David Mercer was a young writer from Wakefield who, in the days when such a thing was still possible, wrote a play on spec for the BBC and got it produced within a year. His third, A Suitable Case for Treatment, very nearly didn’t, but for the persuasive efforts of director Don Taylor on producer Elwyn Jones (‘OK, boy, you do it, then. And it damn well better be good, or you’re for it!’) It nearly lost out because it broke just about every rule in the then still-flimsy TV drama book: Cut-aways to old film clips, freeze frames, dream sequences, wildlife footage – and most alien of all, Morgan Delt, a hero who went beyond the usual dramatic boundaries of acceptable eccentricity into out and out schizophrenia. Rookery Nook this wasn’t. Three years later, with the zeitgeist finally starting to catch up with the disillusioned character of Morgan, a film version went into production. During a post-divorce crack-up, the working class Morgan (David Warner) lays siege to his posh ex-wife Leonie (Vanessa Redgrave) and her smarmily hyper-bourgeois art dealer boyfriend Charles Napier (Robert Stephens) from his new home – a car parked outside their front door. Obsessed with gorillas and berated by his old-school socialist mum (Irene Handl) who ‘refuses to de-Stalinise’, Morgan becomes a mischievous ape, shaving a hammer and sickle into Leonie’s dog, pulling a gun on Napier, blowing up Leonie’s haughty mother with a smoke bomb, and finally gatecrashing Leonie and Charles’s wedding reception in a gorilla suit.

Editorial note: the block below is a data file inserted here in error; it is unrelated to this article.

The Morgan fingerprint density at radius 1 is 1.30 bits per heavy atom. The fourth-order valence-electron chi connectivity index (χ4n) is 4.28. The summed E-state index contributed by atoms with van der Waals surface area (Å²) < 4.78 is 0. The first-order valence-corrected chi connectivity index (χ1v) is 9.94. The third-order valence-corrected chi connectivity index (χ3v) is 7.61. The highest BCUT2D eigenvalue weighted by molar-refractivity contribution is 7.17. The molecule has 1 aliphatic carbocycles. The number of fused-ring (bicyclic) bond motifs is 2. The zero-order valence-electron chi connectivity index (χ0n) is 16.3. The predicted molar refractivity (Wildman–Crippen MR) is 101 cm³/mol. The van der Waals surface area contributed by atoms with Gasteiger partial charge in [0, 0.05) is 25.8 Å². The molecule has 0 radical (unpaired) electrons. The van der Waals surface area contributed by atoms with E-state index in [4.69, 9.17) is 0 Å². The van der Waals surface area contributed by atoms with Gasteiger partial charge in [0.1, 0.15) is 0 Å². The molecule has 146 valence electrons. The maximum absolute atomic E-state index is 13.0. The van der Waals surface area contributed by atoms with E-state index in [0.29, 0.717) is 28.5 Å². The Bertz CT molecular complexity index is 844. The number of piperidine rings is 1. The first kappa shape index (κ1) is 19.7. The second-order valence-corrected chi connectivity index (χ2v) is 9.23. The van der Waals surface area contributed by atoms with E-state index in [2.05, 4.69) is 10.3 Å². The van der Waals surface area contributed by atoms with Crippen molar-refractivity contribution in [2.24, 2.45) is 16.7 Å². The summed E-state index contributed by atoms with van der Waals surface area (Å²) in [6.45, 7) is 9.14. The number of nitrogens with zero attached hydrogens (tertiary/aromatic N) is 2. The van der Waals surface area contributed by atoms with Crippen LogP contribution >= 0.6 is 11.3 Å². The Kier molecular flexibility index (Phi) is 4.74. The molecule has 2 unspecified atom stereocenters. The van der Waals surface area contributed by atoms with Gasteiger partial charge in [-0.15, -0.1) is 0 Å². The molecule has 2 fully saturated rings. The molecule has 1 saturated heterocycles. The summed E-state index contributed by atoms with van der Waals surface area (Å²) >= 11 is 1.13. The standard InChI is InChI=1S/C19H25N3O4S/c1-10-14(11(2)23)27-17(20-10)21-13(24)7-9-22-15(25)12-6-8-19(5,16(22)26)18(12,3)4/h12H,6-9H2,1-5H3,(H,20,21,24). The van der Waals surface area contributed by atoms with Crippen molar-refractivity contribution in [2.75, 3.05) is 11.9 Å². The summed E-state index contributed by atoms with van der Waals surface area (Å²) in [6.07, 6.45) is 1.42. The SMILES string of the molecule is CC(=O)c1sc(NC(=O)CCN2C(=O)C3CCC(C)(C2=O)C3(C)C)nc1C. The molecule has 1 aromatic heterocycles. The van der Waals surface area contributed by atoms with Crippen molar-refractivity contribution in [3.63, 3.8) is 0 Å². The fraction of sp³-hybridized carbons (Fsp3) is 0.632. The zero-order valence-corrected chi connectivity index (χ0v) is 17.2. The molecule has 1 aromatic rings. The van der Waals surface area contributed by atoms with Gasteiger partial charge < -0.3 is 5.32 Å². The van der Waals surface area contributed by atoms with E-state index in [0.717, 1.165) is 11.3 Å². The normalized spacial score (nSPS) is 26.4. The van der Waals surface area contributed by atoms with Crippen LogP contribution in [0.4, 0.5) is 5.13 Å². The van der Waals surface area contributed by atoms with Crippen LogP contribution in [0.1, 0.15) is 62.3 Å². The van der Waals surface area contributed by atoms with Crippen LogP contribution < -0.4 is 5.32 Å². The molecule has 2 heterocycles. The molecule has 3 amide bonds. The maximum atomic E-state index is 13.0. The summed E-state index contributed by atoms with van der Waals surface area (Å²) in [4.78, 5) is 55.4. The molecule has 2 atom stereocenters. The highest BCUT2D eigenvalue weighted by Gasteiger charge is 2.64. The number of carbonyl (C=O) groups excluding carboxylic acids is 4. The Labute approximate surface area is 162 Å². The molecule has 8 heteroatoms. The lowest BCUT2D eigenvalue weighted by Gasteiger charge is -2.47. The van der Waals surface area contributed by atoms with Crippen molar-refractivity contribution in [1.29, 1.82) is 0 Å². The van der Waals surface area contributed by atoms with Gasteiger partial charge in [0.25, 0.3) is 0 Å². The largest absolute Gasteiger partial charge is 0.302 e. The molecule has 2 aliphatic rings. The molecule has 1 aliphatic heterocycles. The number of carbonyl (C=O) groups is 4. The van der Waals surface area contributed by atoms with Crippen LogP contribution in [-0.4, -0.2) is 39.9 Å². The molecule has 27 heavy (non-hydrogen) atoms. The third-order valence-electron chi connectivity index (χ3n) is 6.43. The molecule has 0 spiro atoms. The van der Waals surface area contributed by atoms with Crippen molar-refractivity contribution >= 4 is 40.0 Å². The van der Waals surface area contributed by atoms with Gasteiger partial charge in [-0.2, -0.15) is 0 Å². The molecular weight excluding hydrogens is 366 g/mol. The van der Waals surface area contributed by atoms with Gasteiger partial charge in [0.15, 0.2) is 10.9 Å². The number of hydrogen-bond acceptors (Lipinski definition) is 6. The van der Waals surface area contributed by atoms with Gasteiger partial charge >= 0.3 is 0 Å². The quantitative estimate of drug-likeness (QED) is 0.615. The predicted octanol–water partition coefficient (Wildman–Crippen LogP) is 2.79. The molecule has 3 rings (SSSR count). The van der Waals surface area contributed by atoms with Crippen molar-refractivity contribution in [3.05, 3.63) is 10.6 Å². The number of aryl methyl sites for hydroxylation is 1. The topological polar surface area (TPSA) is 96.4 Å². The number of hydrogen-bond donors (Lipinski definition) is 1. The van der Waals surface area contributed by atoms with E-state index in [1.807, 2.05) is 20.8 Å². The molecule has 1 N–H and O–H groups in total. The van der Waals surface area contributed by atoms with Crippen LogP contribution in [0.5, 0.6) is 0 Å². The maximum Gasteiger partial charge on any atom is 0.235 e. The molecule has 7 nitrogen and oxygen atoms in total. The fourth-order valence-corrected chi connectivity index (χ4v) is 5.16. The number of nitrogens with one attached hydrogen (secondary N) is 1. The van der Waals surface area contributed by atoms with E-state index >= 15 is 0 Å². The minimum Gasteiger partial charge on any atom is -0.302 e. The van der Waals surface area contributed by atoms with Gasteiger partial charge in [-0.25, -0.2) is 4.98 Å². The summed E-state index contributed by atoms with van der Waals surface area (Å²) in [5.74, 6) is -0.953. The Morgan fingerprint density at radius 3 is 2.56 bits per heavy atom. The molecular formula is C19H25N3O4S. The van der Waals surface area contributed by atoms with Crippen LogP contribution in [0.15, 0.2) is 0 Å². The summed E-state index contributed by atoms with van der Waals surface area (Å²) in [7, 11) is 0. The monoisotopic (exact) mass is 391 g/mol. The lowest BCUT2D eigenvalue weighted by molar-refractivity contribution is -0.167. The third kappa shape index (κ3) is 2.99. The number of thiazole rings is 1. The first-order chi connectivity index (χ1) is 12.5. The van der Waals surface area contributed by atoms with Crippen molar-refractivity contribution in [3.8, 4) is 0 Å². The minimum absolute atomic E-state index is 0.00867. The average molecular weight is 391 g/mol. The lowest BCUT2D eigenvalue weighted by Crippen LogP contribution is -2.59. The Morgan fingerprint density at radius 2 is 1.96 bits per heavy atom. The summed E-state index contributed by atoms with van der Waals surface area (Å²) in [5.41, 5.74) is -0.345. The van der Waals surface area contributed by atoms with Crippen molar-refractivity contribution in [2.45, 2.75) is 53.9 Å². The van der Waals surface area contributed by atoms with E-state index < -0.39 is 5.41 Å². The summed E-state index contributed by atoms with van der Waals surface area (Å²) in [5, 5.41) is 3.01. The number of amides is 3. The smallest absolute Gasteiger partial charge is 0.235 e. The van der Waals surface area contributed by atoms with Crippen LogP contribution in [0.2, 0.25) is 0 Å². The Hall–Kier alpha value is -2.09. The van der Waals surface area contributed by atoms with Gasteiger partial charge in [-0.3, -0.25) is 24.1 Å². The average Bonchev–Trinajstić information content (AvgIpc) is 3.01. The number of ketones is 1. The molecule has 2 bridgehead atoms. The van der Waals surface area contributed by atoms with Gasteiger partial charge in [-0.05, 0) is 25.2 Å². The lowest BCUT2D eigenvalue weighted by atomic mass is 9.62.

Morgan doesn’t go in for ponderous speeches of self-analysis – he acts his anguish out. Shambling about in a baggy Aran sweater, he’s a bipolar cross between Peter Cook and Johnny Rotten, maniacally grinning like a cat that’s just been made director of United Dairies one moment, howling at the walls with primate rage the next. There’s a tidal wave of razor-sharp comic dialogue – Handl reminisces ‘Your dad wanted to shoot the royal family, abolish marriage, and put everybody who’d been to a public school in a chain gang. He was an idealist, was your dad.’ In between, Redgrave makes no secret of which suitor she secretly prefers, Bernard Bresslaw turns up as a childlike, infinitely gullible copper for a kerbside lecture on Trotsky, Arthur Mullard plays a wrestler who helps Morgan kidnap Leonie for an abortive wilderness retreat, and Morgan gives his mum a piggyback ride across Highgate cemetery. In short, everything the makers of Love, Actually foolishly left out. Mercer fell out of love with the film version, claiming director Karel Reisz took his screenplay too far up the zany swinging comedy route. As the Beeb saw fit to evaporate the original play it’s impossible to judge now, but while the film may have swapped the original’s claustrophobic teleplay black studio limbo for washed-out west London locations, and removed the character of Morgan’s new girlfriend to boot, it’s hard to imagine original Morgan Ian Hendry besting Warner’s brilliant performance. ‘60sed-up or not, it still has the trademark Mercer mix of bitterly sardonic humour and lonely, childlike pathos, all the while punching the viewer with love.